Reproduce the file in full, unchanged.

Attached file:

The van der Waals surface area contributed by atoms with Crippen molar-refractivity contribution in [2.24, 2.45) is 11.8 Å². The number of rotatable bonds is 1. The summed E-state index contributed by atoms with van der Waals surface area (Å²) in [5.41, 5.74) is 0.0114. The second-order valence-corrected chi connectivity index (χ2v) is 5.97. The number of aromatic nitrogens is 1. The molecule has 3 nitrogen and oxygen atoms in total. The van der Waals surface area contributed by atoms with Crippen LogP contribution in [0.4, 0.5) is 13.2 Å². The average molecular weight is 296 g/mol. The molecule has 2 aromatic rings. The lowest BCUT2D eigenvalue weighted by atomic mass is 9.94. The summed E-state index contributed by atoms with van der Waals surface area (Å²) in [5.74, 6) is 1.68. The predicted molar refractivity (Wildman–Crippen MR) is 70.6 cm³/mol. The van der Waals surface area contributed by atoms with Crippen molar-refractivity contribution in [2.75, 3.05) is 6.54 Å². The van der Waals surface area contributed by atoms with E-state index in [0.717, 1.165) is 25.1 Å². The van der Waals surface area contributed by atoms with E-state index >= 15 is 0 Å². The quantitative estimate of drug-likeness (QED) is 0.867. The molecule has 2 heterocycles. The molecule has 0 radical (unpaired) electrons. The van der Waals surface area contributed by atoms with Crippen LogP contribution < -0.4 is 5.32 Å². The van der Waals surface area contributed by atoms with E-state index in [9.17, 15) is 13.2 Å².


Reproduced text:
The van der Waals surface area contributed by atoms with Crippen molar-refractivity contribution in [2.24, 2.45) is 11.8 Å². The number of rotatable bonds is 1. The summed E-state index contributed by atoms with van der Waals surface area (Å²) in [5.41, 5.74) is 0.0114. The second-order valence-corrected chi connectivity index (χ2v) is 5.97. The number of aromatic nitrogens is 1. The molecule has 3 nitrogen and oxygen atoms in total. The van der Waals surface area contributed by atoms with Crippen LogP contribution in [0.4, 0.5) is 13.2 Å². The average molecular weight is 296 g/mol. The molecule has 2 aromatic rings. The lowest BCUT2D eigenvalue weighted by atomic mass is 9.94. The summed E-state index contributed by atoms with van der Waals surface area (Å²) in [5.74, 6) is 1.68. The predicted molar refractivity (Wildman–Crippen MR) is 70.6 cm³/mol. The van der Waals surface area contributed by atoms with Crippen molar-refractivity contribution in [2.75, 3.05) is 6.54 Å². The van der Waals surface area contributed by atoms with E-state index in [0.717, 1.165) is 25.1 Å². The van der Waals surface area contributed by atoms with E-state index >= 15 is 0 Å². The quantitative estimate of drug-likeness (QED) is 0.867. The molecule has 2 heterocycles. The molecule has 0 radical (unpaired) electrons. The van der Waals surface area contributed by atoms with Crippen LogP contribution < -0.4 is 5.32 Å². The van der Waals surface area contributed by atoms with E-state index in [9.17, 15) is 13.2 Å².